Don’t you realize, Paul, that there is so much work to be done, so many ministry plates to spin, when it comes to doing ministry in and for the name of Jesus? Don’t you realize there are countless people to care for, important ministries to oversee, buildings to expand, budgets to be met, projects to be completed, and of course, sermons to be prepared?

“It’s all about Do-Do-Doing,” my inner plate spinner says.

“No, it’s not son, it’s all about Pray-Pray-Praying,” the old apostle responds.

Hmm. Which voice will win this battle?

I’ve heard it said that it was Martin Luther who once proclaimed, “I have so much to do that I shall spend the first three hours in prayer.”

But wait a minute, here. Luther didn’t have a cell phone, nor were his parishioners able to reach him 24-7 via text, email or FaceTime!

Yet, if the apostle Paul, who trekked thousands of miles journeying through two continents for the cause of Christ, could make prayer his highest priority; and…

If the great reformer, Martin Luther, could spark a reformation and still find three hours in each day for prayer; and…

If Jesus of Nazareth could walk away from His adoring crowds, removing Himself so that He could be alone with His Father…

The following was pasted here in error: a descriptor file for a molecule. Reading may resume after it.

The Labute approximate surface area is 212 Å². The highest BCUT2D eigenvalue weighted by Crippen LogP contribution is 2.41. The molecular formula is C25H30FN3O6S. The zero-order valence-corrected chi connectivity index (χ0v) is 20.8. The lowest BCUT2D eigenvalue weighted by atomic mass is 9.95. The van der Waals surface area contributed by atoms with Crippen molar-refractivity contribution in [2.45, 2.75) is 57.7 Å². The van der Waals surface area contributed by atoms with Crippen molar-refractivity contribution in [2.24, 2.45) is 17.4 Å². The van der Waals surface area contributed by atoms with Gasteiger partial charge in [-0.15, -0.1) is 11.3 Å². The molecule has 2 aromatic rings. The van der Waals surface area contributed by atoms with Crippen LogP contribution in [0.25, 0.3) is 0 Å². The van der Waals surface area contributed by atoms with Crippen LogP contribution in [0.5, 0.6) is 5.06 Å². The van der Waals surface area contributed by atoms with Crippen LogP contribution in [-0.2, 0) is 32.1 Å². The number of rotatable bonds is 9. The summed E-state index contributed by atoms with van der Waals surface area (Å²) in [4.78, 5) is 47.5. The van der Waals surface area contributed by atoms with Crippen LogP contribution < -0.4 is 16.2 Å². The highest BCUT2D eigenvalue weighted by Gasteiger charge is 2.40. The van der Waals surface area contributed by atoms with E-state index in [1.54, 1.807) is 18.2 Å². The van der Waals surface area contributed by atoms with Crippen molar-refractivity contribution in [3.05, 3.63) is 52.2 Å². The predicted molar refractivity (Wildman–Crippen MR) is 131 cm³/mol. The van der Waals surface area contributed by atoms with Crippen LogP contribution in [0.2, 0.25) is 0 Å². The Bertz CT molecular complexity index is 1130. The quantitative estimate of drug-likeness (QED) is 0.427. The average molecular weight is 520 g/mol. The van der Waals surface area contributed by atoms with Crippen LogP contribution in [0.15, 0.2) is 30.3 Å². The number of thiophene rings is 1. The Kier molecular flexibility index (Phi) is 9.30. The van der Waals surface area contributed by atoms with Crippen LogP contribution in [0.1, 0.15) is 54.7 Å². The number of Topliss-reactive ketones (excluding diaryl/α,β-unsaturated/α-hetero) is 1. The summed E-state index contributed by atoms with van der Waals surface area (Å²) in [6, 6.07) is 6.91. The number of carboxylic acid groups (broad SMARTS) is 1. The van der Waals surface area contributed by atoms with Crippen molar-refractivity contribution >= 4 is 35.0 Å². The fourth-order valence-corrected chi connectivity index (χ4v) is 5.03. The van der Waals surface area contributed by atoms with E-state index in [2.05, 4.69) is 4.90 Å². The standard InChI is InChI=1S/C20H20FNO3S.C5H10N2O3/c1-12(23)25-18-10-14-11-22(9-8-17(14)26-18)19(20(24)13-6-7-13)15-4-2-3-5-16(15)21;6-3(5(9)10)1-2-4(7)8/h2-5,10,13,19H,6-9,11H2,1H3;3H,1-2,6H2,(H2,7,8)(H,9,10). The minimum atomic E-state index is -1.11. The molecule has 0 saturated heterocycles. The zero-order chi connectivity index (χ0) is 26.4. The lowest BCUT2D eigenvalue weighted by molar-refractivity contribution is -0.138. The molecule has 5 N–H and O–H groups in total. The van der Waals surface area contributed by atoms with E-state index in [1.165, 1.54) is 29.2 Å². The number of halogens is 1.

Then just maybe you and I might be wise enough to pencil in at least a daily prayer session with the Master, adjusting our busy ministry schedules in order to linger before the King of Kings, bringing Him our concerns and prayer needs, while listening for His wisdom and counsel?


Do-Do-Doing vs. Pray-Pray-Praying?

I’m not sure how you see it, but since so much of my Do-Do-Doing (i.e. my plate-spinning for Jesus) has resulted in my standing in big piles of doo-doo, I’m thinking it’s time for me to change over to Pray-Pray-Praying instead!

Excuse me, time to step away and…you guessed it…pray!

My prayer: OK, Jesus…You make Your point well. Since I don’t see You in the Gospels running around, breathlessly spinning plates for the cause of the Kingdom, and since I find Paul encouraging his young apprentice, Timothy, to pray, pray, and then do more prayer…I surrender! Holy Spirit, indwell me and empower me for the work of prayer, for the greater glory of God. For Your name’s sake. Amen.